Montgomery-based law firm files another GM ignition switch lawsuit

Published: Apr. 15, 2014 at 4:11 PM CDT|Updated: Jun. 14, 2014 at 4:07 PM CDT
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The Beasley Allen law firm files its second lawsuit against GM in relation to faulty ignition...
The Beasley Allen law firm files its second lawsuit against GM in relation to faulty ignition switches. Large photos of Josh Cull's and Samantha Zollman's case flank the attorneys.

MONTGOMERY, AL (WSFA) - A Montgomery-based law firm is filing another lawsuit against General Motors in connection to the automaker's recall of millions of vehicle ignition switches. The Beasley Allen law filed its first suit in March says it plans 13 additional suits in the coming days.

The law firm announced a personal injury suit Tuesday on behalf of two clients, Josh Cull and Samantha Zollman, who the firm says were seriously injured as a result of faulty GM ignitions.

Cull and Zollman were traveling through Indiana in October 2012 when the law firm says the ignition switch in Cull's 2006 Chevrolet Cobalt failed. In addition to loss of control systems, Beasley Allen says the vehicle's airbag system failed to deploy and both victims suffered severe facial injuries. Cull lost an eye and Zollman continues to undergo facial reconstruction surgeries.

The ignitions switches can unintentionally slip from the "run" to the "off" or "accessory" positions while the vehicle is in operation. In the event the ignition switch comes out of its run position, the vehicle can suddenly lose power as well as braking, steering, and other functions.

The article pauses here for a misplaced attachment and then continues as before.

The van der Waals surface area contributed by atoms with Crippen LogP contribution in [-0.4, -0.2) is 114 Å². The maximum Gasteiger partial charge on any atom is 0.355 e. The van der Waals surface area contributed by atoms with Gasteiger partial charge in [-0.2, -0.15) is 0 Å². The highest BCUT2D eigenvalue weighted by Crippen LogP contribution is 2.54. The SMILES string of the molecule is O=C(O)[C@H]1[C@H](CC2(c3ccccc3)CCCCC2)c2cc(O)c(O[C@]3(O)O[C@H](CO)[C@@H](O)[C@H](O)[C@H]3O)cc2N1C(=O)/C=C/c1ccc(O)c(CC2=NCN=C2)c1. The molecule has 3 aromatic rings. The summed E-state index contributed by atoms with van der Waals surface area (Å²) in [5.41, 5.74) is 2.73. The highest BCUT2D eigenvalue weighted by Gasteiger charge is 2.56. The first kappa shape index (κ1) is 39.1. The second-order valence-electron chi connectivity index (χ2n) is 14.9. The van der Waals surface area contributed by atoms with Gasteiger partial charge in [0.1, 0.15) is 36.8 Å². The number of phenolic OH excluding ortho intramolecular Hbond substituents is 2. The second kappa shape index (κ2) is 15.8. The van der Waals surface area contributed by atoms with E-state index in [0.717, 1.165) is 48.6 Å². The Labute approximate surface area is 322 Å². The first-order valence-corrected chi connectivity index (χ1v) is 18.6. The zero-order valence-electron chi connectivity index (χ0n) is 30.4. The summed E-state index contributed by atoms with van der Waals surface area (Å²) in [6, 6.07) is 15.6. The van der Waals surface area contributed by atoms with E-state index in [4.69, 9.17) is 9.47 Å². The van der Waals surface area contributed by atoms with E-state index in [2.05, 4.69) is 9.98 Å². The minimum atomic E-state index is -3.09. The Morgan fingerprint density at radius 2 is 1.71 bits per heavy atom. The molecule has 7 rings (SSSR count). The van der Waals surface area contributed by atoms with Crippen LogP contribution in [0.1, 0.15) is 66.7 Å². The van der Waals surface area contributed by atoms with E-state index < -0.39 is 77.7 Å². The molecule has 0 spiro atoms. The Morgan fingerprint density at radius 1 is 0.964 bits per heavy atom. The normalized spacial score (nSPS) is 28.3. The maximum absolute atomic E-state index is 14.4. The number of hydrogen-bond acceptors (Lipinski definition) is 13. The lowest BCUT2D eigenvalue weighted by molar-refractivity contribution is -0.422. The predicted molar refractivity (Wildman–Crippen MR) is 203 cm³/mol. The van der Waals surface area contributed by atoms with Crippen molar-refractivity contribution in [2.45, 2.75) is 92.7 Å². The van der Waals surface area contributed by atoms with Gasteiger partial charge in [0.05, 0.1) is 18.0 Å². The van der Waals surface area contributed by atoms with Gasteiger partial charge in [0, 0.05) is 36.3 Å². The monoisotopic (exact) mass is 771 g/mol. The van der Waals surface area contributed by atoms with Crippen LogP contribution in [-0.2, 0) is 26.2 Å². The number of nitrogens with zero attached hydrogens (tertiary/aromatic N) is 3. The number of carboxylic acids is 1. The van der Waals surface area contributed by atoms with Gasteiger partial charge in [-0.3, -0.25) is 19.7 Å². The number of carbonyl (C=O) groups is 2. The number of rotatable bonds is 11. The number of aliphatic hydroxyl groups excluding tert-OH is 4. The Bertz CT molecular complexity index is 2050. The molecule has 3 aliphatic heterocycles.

The faulty switch is blamed for numerous deaths, 13 according to GM, and possibly as many as 300 based on a new study by the Center for Auto Safety.

"Josh Cull was traveling at the speed limit when he was involved in a single-vehicle accident. It was the type of crash a person ordinarily walks away from with only minimal injuries. But because of the ignition switch defect that disabled the power steering, power brakes and the airbags, Josh and Samantha sustained serious permanent injuries. They are among the hundreds of victims who trusted GM to make and sell safe vehicles," said Beasley Allen Shareholder Mike Andrews.

Beasley Allen sent a letter to GM CEO Mary Barra asking her to waive any bankruptcy defense.

"The automaker was bailed out by American taxpayers, and in the process it failed to disclose the ignition defect, the deaths and the knowledge of liability to either the public or the bankruptcy court," said Beasley Allen Founding Shareholder Jere Beasley. "Thus the bankruptcy judge was unaware of the known ignition defect that existed in a number of GM vehicles...and the company should now be held accountable for its grossly bad behavior."

GM has recalled more than 1.2 million vehicle due to the faulty ignition switches.

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